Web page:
Carrying out this commitment to worker rights requires an understanding of labor conditions and country-level compliance with international labor standards. The DOL has contracted with the NRC of the National Academies to enhance its understanding of these issues. (A list of acronyms used throughout this workshop summary can be found on page 69.)
The NRC has convened the Committee on Monitoring International Labor Standards to provide expert, science-based advice on monitoring compliance with international labor standards. The committee has undertaken a two-year project with multiple intersecting activities that will
identify relevant, valid, reliable, and useful sources of country-level data on labor standards and incorporate them into a database tailored to the current and anticipated needs of the DOL’s Bureau of International Labor Affairs;
assess the quality of existing and potential data and indicators that can be used to systematically monitor labor practices and the effectiveness of enforcement in order to determine compliance with national labor legislation and international standards;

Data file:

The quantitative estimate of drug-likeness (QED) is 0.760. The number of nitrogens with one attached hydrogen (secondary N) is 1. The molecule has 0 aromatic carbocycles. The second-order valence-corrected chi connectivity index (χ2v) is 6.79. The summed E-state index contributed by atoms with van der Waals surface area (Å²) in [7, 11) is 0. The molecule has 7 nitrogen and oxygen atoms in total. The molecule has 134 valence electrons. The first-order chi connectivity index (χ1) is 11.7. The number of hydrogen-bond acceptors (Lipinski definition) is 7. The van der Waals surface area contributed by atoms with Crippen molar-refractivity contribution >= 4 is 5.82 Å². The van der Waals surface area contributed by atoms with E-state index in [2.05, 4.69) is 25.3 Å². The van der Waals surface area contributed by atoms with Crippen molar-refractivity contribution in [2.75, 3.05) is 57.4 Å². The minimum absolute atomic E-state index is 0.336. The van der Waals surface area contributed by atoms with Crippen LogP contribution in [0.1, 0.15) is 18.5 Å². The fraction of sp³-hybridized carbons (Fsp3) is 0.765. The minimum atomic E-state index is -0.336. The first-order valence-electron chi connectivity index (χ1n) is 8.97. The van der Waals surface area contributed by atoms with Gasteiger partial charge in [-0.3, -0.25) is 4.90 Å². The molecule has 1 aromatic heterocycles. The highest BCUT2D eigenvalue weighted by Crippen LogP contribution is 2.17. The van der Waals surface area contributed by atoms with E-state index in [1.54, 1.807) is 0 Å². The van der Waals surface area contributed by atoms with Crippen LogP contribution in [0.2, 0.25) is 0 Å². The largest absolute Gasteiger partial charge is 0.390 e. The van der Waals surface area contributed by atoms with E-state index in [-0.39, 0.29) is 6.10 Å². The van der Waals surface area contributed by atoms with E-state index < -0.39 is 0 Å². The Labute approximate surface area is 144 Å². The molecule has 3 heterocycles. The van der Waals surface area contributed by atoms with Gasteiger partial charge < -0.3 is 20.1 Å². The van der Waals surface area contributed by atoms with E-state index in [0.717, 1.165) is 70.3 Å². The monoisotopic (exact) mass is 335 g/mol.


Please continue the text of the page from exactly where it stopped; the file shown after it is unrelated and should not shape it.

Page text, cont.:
identify innovative measures to determine compliance with international labor standards on a country-by-country basis and to measure progress on improved labor legislation and enforcement;
explore the relationship between labor standards compliance and national policies relating to human capital issues; and
recommend sustainable reporting procedures to monitor countries’ progress toward implementation of international labor standards.
The NRC will examine compliance with the international labor standards in the ILO’s 1998 Declaration on Fundamental Principles and Rights at work (see Appendix D), and also acceptable conditions of work, as defined in U.S. trade law.
The committee is charged with assembling data on international labor standards and compliance and organizing these data into an easily acces